Lincoln Center Arts & Entertainment

Alice Tully Hall

Address: 1941 Broadway
Phone: 212-671-4050
Website: www.lincolncenter.org/

A smaller venue then Avery Fisher Hall, this Lincoln Center mainstay features a long roster of world-renowned classical musicians, with a particular emphasis on chamber music and young instrumentalists. They also play host to the annual New York Film Festival.

Avery Fisher Hall

Address: 65 St. Columbus Ave
Phone: 212-875-5709
Website: www.lincolncenter.org

Home of the New York Philharmonic Orchestra, Lorin Maazel became the music director in late 2002 and has continued to lead this renowned ensemble in their acclaimed performance and recording of both classics and lesser known, more "modern" works. Since 1917, the Philharmonic has created over 2,000 recordings and given over 13,500 concerts. This hall is also host to a wealth of other internationally acclaimed performers.

David H. Koch Theater

Address: 20 Lincoln Center Plaza
Phone: 212-870-5500
Website: davidhkochtheater.com/

Home to the New York City Ballet and the New York City Opera, this somewhat lesser known opera house features a wonderful repertoire of classical performance. Known for putting on a stellar production of the Nutcracker Suite, which is sold out each and every Christmas, New York City Opera is often overshadowed by the Met. That's unfortunate, as it tends to be somewhat more daring in repertoire and approach. Debuting on this stage, Beverly Sills served as the general director of City Opera for over ten years before heading a few feet over to the Met.

Julliard

Address: 60 Lincoln Center Plaza
Phone: 212-799-5000
Website: www.julliard.edu

Considered among the top conservatories in the world, this school has been training classical musicians for over one hundred years. They also offer a full roster of public performances, featuring their own students and international solo guests.

Metropolitan Opera House

Address: 64 Columbus Avenue
Phone: 212-362-6000
Website: www.metopera.org

One of the most esteemed opera venues in the world (the likes of La Scala), the Met has been graced with the finest names in opera, including all three tenors. The colossal stage is equipped to dump over 3,000 gallons of water should the scene require some precipitation. The halls are graced by massive murals by Chagall. To many, the fountain at Lincoln Center is the nucleus of life as we know it.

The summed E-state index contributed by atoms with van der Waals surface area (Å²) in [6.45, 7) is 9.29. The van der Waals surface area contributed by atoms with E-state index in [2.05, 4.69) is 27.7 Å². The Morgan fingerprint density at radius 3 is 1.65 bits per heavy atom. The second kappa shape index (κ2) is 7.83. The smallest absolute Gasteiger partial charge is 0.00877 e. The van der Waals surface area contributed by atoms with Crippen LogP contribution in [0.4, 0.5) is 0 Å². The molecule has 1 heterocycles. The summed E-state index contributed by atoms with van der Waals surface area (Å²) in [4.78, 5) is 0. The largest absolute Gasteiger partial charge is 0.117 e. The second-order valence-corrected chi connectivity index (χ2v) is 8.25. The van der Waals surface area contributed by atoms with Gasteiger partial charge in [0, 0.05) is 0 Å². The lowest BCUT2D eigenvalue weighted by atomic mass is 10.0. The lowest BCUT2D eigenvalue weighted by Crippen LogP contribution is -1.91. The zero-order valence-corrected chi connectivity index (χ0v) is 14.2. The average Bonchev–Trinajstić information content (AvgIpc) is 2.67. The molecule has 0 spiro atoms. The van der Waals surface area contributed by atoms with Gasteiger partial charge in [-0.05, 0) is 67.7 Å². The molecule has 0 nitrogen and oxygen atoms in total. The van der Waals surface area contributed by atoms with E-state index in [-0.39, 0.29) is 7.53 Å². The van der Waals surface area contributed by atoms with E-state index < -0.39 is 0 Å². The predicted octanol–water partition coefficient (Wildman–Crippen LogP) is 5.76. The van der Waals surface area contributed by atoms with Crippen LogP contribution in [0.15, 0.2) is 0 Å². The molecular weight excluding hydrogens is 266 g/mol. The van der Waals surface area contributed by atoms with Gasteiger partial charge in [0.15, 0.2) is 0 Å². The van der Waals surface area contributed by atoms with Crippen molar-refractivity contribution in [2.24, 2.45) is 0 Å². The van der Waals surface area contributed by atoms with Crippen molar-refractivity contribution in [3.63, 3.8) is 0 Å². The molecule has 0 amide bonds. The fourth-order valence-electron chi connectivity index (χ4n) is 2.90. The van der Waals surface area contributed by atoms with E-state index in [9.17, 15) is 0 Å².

Rose Hall

Address: 33 West 60th Street
Phone: 212-258-9800
Website: www.jalc.org

This is New York's newest addition to the performing arts scene. The first name in world-class jazz, this snazzy performance venue is located on an upper atrium of the Time Warner Center with views of the city for inspiration. Their program of events is under the supervision of Artistic Director and famed musician Wynton Marsalis. Although not in the main Lincoln Center complex, it stills fall under the moniker of "Jazz at Lincoln Center."

Sixty-Seven Wines and Spirits

Address: 179 Columbus Avenue
Phone: 212-724-6767
Website: www.67wine.com/

This wine store carries over 10,000 different labels, including a ton of hard to find and rare vintages and popular favorites. They also deliver.

Vivian Beaumont Theater

Address: 150 West 65th Street
Phone: 212-239-6200
Website: www.newyorkcitytheatre.com/theaters/vivianbeaumonttheater/theater.html

It's easy to overlook this small building at the back of the Lincoln Center complex. Nonetheless, it's as treasured a resource for live events as any you will find, anywhere. The Vivian Beaumont is dedicated to classic stage performance. One of their recent products was a revival of the 1942 comedy, "The Rivals." There is also a small 299-seat theater called the Mitzi Newhouse Theater, which similarly showcases interesting, somewhat innovative pieces.

Walter Reade Theater

Address: 165 West 65th Street
Phone: 212-875-5417
Website: www.filmlinc.com/wrt/wrt.htm

Once upon a time, Manhattan was filled with old movie theaters dedicated to showing golden oldies and obscure foreign films. Then came the video age and, whoosh, theaters were turned into nightclubs and popcorn was suddenly microwavable. A tribute to things past, the Film Society of Lincoln Center honors the age-old tradition of screening classic, international and independent films. The roster is ever-changing, but the fact remains the same: Here you will see movies you'd never have the opportunity to see anywhere else.